El Nino Explained

There are signs that the natural phenomenon is developing in the Pacific, but what exactly is it?

Last updated: 28 May 2014 12:22
Email Article
Print Article
Share article
Send Feedback

    El Nino routinely causes flooding in certain parts of the world, and is blamed for the flooding in northern Argentina in 2009 [EPA]

El Nino is the name given to a slight warming of the surface waters of the Pacific. It is opposite of La Nina, which is a cooling. As the ocean is one of the biggest influences in our weather, both of the phenomena have a dramatic effect on the weather around the globe.

El Nino was discovered far earlier than La Nino, as it had a direct impact on the Peruvian fishermen. They noticed that every three to seven years, in the months of December and January, there would be virtually no fish in the seas. As it was noticed around Christmas time, they named this phenomenon El Nino (Spanish for ‘the baby boy’).

Partly due to its earlier discovery, much more is known and understood about El Nino than La Nina. To explain what happens during an El Nino event, I first need to explain what happens ‘normally’, at a time when there is no El Nino or La Nina.

The warmest part of the Pacific Ocean is the region near the equator. Due to the spinning of the earth, the prevailing winds flow from east to west. This pushes the warm waters westwards, towards Indonesia.

In the east, around the coast of South America, cool waters would normally well up. These waters are rich in nutrients and fish, and provide plenty of food for the Peruvian Fisherman.

During an El Nino event, the prevailing winds across the Pacific weaken, and sometimes they can even reverse and blow the other way. This allows some of the warmer waters to move eastwards, away from Indonesia and towards South America.

Ll Nino has some effects that are easy to explain; for example, as the waters near the coast of South America are warmer than usual, it makes sense that the weather in the region is also warmer than usual. This will increase evaporation and therefore the region will also see more rain than in a typical year.

It also is intuitive that because the warmer waters are moving away from Indonesia, the weather here is drier than usual.

However, there are far more wider-reaching impacts of El Nino that are not at all instinctive and affect the weather across many parts of the globe. For example, El Nino usually decreases the hurricane activity in the Atlantic.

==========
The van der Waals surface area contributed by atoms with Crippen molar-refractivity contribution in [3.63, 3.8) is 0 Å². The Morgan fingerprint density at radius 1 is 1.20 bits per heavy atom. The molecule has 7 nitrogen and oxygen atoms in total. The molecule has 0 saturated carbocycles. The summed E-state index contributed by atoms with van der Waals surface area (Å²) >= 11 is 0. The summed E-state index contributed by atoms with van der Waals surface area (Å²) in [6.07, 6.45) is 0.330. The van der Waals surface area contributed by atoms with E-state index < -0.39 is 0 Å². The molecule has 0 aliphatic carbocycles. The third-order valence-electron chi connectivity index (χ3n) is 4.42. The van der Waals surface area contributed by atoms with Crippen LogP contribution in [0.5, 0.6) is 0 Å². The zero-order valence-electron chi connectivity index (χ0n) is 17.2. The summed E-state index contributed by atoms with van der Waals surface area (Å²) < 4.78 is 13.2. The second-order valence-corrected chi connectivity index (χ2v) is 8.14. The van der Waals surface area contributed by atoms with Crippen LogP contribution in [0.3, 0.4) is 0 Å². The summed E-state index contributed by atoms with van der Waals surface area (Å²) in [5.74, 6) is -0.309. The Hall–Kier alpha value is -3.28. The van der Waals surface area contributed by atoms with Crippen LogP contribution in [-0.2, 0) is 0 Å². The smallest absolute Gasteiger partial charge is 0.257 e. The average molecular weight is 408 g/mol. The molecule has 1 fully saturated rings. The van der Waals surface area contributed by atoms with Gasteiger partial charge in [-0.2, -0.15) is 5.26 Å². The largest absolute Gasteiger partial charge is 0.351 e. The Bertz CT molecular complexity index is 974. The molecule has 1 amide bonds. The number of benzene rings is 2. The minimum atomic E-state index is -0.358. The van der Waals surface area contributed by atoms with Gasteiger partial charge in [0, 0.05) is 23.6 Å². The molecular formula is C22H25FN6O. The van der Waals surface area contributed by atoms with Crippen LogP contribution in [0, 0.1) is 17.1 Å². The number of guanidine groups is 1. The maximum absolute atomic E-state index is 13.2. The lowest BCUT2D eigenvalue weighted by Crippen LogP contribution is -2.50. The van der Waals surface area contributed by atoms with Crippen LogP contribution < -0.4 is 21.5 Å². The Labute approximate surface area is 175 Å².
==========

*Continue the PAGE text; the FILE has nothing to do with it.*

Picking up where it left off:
The strength of the El Nino conditions and its impacts on the weather can vary dramatically, but this image from the Climate Prediction Centre, part of the National Oceanic and Atmospheric Administration (NOAA), gives an indication of some of the most common effects of El Nino.

Some of the most common weather anomalies caused by La Nina [NOAA]

The Common weather disruptions caused by the an El Nino event [NOAA]

Eight El Nino events which have been reported since 1980. The others were reported in the following years: 1982-1983, 1986-1987, 1991-1992, 1994-1995, 1997-1998, 2002-2003, 2006-2007, 2009-2010.

The strongest El Niño event that has ever been recorded occurred in 1997- 1998. Its impact was felt in many parts of the world. Droughts hit Indonesia and other islands in the western Pacific, triggering uncontrollable forest fires. Peru suffered deadly flooding. Record-breaking rainfall hit the US state of California, causing mudslides and flooding. Kenya too, was hit by severe flooding.

During El Nino, it's not the whole of the Pacific Ocean which is warmer than normal.

This NASA image of the Pacific Ocean shows how the temperature of the surface water differs from average. You can clearly see the line of red and white stretching across the equator. This is the image of a classic El Nino conditions, which were recorded in September 1997.

 The line of white across the equator is a typical image of the heating which occurs during an El Nino event [NASA]

La Nina and El Nino conditions are detected by looking at data from various sources, including satellites and buoys. However, it’s very difficult to forecast the conditions of the ocean more than three months in advance.

Obviously with impacts on such an enormous scale, improved forecasts of these episodes would be invaluable. Countries would be able to prepare for flooding or droughts and this could undoubtedly save lives.


Al Jazeera
Email Article
Print Article
Share article
Send Feedback
Topics in this article
Featured on Al Jazeera
An innovative rehabilitation programme offers Danish fighters in Syria an escape route and help without prosecution.
Street tension between radical Muslims and Holland's hard right rises, as Islamic State anxiety grows.
Take an immersive look at the challenges facing the war-torn country as US troops begin their withdrawal.
Ministers and MPs caught on camera sleeping through important speeches have sparked criticism that they are not working.
Referendum on Scottish independence is the first major election in the UK where 16 and 17-year olds get a vote.
Blogger critical of a lack of government transparency faces defamation lawsuit from Prime Minister Lee Hsien Loong.
Farmers worry about their future as buyers shun local produce and rivers show an elevated presence of heavy metals.
War-torn neighbour is an uncertain haven for refugees fleeing Pakistan's Balochistan, where locals seek independence.
NSA whistleblower Snowden and journalist Greenwald accuse Wellington of mass spying on New Zealanders.
join our mailing list